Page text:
Lebanese editor walks out of Hariri court contempt hearing
The editor of a pro-Hezbollah newspaper walked out of a contempt hearing at the international court probing the assassination of Rafiq Hariri
The editor of a pro-Hezbollah newspaper walked out of a contempt hearing at the international court probing the 2005 assassination of former Lebanese Prime Minister Rafiq Hariri.
Ibrahim al-Amin, the editor-in-chief of Al-Akhbar daily, was taking part in the hearing meant to formally charge him with contempt and obstruction of justice in the case.
In January 2013, Al-Akhbar posted two news reports that included personal details of individuals it said were going to testify in the case.
During the proceedings conducted via video link between Beirut and The Hague Thursday, Amin accused Contempt Judge Nicola Lettieri of imposing “oppressive measures” by interrupting an earlier statement he was delivering in which he claimed he had appeared before the court against his will.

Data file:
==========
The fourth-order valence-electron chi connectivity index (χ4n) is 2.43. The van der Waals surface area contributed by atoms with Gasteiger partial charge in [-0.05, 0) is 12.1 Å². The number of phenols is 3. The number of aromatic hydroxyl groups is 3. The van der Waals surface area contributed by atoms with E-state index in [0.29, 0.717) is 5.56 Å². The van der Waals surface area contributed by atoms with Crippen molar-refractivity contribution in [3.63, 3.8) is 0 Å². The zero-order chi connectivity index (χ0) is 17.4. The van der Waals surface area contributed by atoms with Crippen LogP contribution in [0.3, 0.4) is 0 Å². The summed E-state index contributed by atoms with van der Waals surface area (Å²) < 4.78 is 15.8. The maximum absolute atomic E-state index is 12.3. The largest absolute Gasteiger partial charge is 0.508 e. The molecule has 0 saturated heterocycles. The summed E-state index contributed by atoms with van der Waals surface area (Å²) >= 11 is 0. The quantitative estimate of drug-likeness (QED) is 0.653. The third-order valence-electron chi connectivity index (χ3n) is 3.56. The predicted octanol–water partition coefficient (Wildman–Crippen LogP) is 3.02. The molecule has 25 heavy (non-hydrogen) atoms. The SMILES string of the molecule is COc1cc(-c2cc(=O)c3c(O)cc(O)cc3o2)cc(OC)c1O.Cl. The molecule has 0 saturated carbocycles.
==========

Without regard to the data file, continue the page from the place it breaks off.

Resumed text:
“I would like to go back to my home and my family,” Amin said.
Lettieri responded by saying Amin was taking part in the session out of his own free will. “You are a free man and can do what you want,” Lettieri added.
Amin, who declined the appointment of a defense lawyer, then withdrew from the Beirut offices of the STL after stating he would maintain “complete silence.”
In an editorial on the daily’s website earlier in the day, Amin said he would use the court as a “pulpit” to accuse and prosecute it in “the name of conscience, morality, freedom of the press, national sovereignty, resistance and the spirit of the law, as well as our central issue, Palestine.”
The Hague-based court has indicted five Hezbollah members in absentia in connection with the Feb. 14, 2005 car bombing in Beirut that killed Hariri and 21 others. Hezbollah denies any role in the attack and has vowed not to cooperate with the court.